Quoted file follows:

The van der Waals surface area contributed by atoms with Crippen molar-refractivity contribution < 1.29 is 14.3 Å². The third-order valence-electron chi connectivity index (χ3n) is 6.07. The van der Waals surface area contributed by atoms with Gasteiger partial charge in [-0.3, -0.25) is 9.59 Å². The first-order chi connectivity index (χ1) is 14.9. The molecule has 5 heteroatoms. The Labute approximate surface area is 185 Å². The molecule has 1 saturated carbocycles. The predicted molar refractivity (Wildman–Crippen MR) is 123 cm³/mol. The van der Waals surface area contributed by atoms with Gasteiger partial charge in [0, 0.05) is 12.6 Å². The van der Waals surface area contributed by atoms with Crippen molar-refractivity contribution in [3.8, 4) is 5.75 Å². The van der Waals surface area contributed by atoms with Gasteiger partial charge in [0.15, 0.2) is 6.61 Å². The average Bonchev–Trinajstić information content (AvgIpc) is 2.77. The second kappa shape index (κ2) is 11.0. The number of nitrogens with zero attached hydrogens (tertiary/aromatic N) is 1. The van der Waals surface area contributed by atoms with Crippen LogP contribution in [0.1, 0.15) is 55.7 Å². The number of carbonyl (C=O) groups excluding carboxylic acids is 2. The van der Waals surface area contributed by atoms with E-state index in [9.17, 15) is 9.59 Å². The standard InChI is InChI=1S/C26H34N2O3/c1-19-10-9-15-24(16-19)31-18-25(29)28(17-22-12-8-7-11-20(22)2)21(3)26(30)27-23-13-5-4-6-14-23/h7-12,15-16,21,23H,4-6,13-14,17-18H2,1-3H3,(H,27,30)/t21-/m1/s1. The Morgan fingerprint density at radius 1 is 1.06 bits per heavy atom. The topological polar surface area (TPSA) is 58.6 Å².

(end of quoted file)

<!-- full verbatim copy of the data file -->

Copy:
The van der Waals surface area contributed by atoms with Crippen molar-refractivity contribution < 1.29 is 14.3 Å². The third-order valence-electron chi connectivity index (χ3n) is 6.07. The van der Waals surface area contributed by atoms with Gasteiger partial charge in [-0.3, -0.25) is 9.59 Å². The first-order chi connectivity index (χ1) is 14.9. The molecule has 5 heteroatoms. The Labute approximate surface area is 185 Å². The molecule has 1 saturated carbocycles. The predicted molar refractivity (Wildman–Crippen MR) is 123 cm³/mol. The van der Waals surface area contributed by atoms with Gasteiger partial charge in [0, 0.05) is 12.6 Å². The van der Waals surface area contributed by atoms with Crippen molar-refractivity contribution in [3.8, 4) is 5.75 Å². The van der Waals surface area contributed by atoms with Gasteiger partial charge in [0.15, 0.2) is 6.61 Å². The average Bonchev–Trinajstić information content (AvgIpc) is 2.77. The second kappa shape index (κ2) is 11.0. The number of nitrogens with zero attached hydrogens (tertiary/aromatic N) is 1. The van der Waals surface area contributed by atoms with Crippen LogP contribution in [0.1, 0.15) is 55.7 Å². The number of carbonyl (C=O) groups excluding carboxylic acids is 2. The van der Waals surface area contributed by atoms with E-state index in [9.17, 15) is 9.59 Å². The standard InChI is InChI=1S/C26H34N2O3/c1-19-10-9-15-24(16-19)31-18-25(29)28(17-22-12-8-7-11-20(22)2)21(3)26(30)27-23-13-5-4-6-14-23/h7-12,15-16,21,23H,4-6,13-14,17-18H2,1-3H3,(H,27,30)/t21-/m1/s1. The Morgan fingerprint density at radius 1 is 1.06 bits per heavy atom. The topological polar surface area (TPSA) is 58.6 Å².